In my previous post, I wondered why as efficient innovation tool as it is, crowdsourcing is still seldom used by organizations. I offered two answers to this question. First, formulating a question to crowdsource requires careful deconstruction of the underlying technological or business problem, a skill that many organizations simply don’t possess. Second, there are so many different commercially available crowdsourcing platforms that just navigating this marketplace makes your head spin. And make no mistake: choosing ‘wrong’ platform will almost certainly derail your crowdsourcing campaign.
A friend of mine, who read the post, made a shrewd comment. Before complaining that crowdsourcing is seldom used, he said, you should first prove that crowdsourcing is really efficient and, better yet, cost efficient enough for organizations to want using it.
My friend is right. I too strongly believe that crowdsourcing must prove its economic worth to become a mainstream innovation tool. In other words, we need a proof that crowdsourcing can solve problems in more cost-effective way than other innovation approaches. That turns out to be not as easy as it might seem: economic analyses of crowdsourcing campaigns, whether successful or not, are almost never publicly disclosed. That’s why it’s so important to review a couple of publicly available case studies.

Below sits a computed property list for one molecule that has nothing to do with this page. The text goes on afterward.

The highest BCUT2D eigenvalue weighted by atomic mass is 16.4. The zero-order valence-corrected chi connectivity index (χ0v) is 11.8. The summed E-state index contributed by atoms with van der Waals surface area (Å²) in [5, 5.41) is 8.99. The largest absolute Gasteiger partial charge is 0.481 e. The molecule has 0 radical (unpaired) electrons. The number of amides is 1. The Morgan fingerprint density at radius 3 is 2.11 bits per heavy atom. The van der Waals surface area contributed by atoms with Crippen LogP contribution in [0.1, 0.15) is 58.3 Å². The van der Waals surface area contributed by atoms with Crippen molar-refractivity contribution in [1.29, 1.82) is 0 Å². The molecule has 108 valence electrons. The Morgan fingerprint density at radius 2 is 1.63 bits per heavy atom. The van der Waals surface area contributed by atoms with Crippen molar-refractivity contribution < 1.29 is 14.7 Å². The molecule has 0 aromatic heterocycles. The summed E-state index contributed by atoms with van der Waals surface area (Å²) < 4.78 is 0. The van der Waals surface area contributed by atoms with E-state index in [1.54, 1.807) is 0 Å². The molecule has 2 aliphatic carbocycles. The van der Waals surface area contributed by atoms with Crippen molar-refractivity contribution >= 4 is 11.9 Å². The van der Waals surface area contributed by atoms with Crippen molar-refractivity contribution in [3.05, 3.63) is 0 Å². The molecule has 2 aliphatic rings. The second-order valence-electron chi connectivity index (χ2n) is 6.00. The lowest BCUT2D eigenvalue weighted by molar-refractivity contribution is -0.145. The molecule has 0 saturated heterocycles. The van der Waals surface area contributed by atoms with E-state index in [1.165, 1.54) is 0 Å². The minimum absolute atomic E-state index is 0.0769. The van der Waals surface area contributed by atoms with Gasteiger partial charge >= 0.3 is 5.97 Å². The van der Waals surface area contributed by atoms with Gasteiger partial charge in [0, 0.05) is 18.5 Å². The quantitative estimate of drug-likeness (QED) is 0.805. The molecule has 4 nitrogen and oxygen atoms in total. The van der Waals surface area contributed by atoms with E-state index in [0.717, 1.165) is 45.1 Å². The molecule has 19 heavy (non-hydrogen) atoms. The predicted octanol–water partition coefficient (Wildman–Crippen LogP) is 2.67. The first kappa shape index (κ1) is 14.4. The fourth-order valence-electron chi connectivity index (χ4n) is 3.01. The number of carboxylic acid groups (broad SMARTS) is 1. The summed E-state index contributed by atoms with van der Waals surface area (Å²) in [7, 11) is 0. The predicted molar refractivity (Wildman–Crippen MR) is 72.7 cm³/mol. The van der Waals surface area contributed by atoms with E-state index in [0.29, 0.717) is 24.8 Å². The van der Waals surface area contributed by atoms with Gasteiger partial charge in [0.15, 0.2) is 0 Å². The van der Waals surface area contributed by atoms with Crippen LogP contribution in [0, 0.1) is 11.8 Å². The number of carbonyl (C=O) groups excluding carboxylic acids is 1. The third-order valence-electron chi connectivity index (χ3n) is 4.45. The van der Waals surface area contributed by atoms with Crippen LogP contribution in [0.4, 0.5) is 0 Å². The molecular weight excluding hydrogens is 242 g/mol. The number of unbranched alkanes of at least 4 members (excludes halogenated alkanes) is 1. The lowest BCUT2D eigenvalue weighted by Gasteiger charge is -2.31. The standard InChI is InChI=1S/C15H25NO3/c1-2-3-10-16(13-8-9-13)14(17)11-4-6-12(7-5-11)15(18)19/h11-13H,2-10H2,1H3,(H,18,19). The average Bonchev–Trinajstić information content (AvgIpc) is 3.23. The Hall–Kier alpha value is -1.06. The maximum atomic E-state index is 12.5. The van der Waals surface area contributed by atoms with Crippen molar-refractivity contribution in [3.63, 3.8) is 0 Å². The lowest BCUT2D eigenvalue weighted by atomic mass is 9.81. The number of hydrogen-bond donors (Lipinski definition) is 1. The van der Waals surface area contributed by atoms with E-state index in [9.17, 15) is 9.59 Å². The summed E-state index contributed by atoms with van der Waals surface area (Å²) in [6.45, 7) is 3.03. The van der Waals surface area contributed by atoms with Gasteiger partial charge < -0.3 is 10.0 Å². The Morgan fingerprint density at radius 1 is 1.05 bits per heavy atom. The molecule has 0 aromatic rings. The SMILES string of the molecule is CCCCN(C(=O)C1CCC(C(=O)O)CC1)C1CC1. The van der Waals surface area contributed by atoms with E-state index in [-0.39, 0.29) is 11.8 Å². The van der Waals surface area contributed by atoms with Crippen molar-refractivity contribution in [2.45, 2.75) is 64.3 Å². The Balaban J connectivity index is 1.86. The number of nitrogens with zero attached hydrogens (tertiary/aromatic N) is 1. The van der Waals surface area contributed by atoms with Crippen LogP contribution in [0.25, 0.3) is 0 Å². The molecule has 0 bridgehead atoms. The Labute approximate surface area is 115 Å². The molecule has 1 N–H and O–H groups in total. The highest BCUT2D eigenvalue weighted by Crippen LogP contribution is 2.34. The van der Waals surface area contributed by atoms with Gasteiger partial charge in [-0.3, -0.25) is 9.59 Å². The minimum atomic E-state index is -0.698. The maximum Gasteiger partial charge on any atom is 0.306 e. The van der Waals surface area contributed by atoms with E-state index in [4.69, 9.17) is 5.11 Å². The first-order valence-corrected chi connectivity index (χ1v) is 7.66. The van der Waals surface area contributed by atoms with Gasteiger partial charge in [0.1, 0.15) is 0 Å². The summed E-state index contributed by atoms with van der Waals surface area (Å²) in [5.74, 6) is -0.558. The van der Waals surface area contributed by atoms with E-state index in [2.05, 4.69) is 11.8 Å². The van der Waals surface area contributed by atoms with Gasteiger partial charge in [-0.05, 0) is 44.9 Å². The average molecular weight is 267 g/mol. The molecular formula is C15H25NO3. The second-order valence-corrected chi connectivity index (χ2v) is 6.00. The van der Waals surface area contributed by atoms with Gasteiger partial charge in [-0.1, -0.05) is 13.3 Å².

A 2010 case study analyzed the return on investment (ROI) realized by a multinational agricultural company Syngenta when using a crowdsourcing platform provided by InnoCentive, an open innovation intermediary. The analysis identified a number of benefits gained by Syngenta from the cooperation with InnoCentive, including cost savings from finding solutions to R&D problems and reduction in intellectual property transfer time. The total value of these benefits was estimated at $11,861,688 over three years. Given that the total cost of using the InnoCentive services over the same period amounted to $4,200,567, a three-year, risk-adjusted ROI for Syngenta was 182%, with a payback period of fewer than two months. Not bad.